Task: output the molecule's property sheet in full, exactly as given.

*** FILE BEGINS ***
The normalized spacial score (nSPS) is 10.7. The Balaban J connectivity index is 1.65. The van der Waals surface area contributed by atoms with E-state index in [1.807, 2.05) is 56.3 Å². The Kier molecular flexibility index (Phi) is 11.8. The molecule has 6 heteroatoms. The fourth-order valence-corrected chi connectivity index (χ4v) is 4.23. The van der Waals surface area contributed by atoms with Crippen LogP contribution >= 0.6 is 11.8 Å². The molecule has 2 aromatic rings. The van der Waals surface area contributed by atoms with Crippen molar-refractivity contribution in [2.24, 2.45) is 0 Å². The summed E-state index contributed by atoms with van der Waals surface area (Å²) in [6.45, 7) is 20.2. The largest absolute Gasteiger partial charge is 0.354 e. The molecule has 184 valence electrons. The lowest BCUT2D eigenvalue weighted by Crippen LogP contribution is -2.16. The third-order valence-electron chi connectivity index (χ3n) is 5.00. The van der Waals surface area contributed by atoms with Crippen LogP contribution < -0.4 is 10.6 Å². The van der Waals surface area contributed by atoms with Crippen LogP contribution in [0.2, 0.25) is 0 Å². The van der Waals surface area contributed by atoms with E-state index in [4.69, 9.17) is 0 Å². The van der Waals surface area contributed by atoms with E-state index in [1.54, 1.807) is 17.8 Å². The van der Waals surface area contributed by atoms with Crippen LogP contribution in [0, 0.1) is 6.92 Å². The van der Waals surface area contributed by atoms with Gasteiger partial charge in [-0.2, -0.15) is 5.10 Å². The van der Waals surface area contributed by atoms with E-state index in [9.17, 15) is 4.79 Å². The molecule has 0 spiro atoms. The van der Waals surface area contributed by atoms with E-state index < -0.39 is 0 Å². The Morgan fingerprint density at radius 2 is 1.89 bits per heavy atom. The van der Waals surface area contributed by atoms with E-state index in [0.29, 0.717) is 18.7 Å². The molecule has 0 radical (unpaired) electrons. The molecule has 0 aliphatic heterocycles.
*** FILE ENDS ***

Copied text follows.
The normalized spacial score (nSPS) is 10.7. The Balaban J connectivity index is 1.65. The van der Waals surface area contributed by atoms with E-state index in [1.807, 2.05) is 56.3 Å². The Kier molecular flexibility index (Phi) is 11.8. The molecule has 6 heteroatoms. The fourth-order valence-corrected chi connectivity index (χ4v) is 4.23. The van der Waals surface area contributed by atoms with Crippen LogP contribution >= 0.6 is 11.8 Å². The molecule has 2 aromatic rings. The van der Waals surface area contributed by atoms with Crippen molar-refractivity contribution in [2.24, 2.45) is 0 Å². The summed E-state index contributed by atoms with van der Waals surface area (Å²) in [6.45, 7) is 20.2. The largest absolute Gasteiger partial charge is 0.354 e. The molecule has 184 valence electrons. The lowest BCUT2D eigenvalue weighted by Crippen LogP contribution is -2.16. The third-order valence-electron chi connectivity index (χ3n) is 5.00. The van der Waals surface area contributed by atoms with Crippen LogP contribution < -0.4 is 10.6 Å². The van der Waals surface area contributed by atoms with Crippen LogP contribution in [0.2, 0.25) is 0 Å². The van der Waals surface area contributed by atoms with E-state index in [4.69, 9.17) is 0 Å². The van der Waals surface area contributed by atoms with E-state index in [1.54, 1.807) is 17.8 Å². The van der Waals surface area contributed by atoms with Crippen LogP contribution in [0, 0.1) is 6.92 Å². The van der Waals surface area contributed by atoms with Gasteiger partial charge in [-0.2, -0.15) is 5.10 Å². The van der Waals surface area contributed by atoms with E-state index in [9.17, 15) is 4.79 Å². The molecule has 0 spiro atoms. The van der Waals surface area contributed by atoms with E-state index < -0.39 is 0 Å². The Morgan fingerprint density at radius 2 is 1.89 bits per heavy atom. The van der Waals surface area contributed by atoms with E-state index in [0.29, 0.717) is 18.7 Å². The molecule has 0 radical (unpaired) electrons. The molecule has 0 aliphatic heterocycles.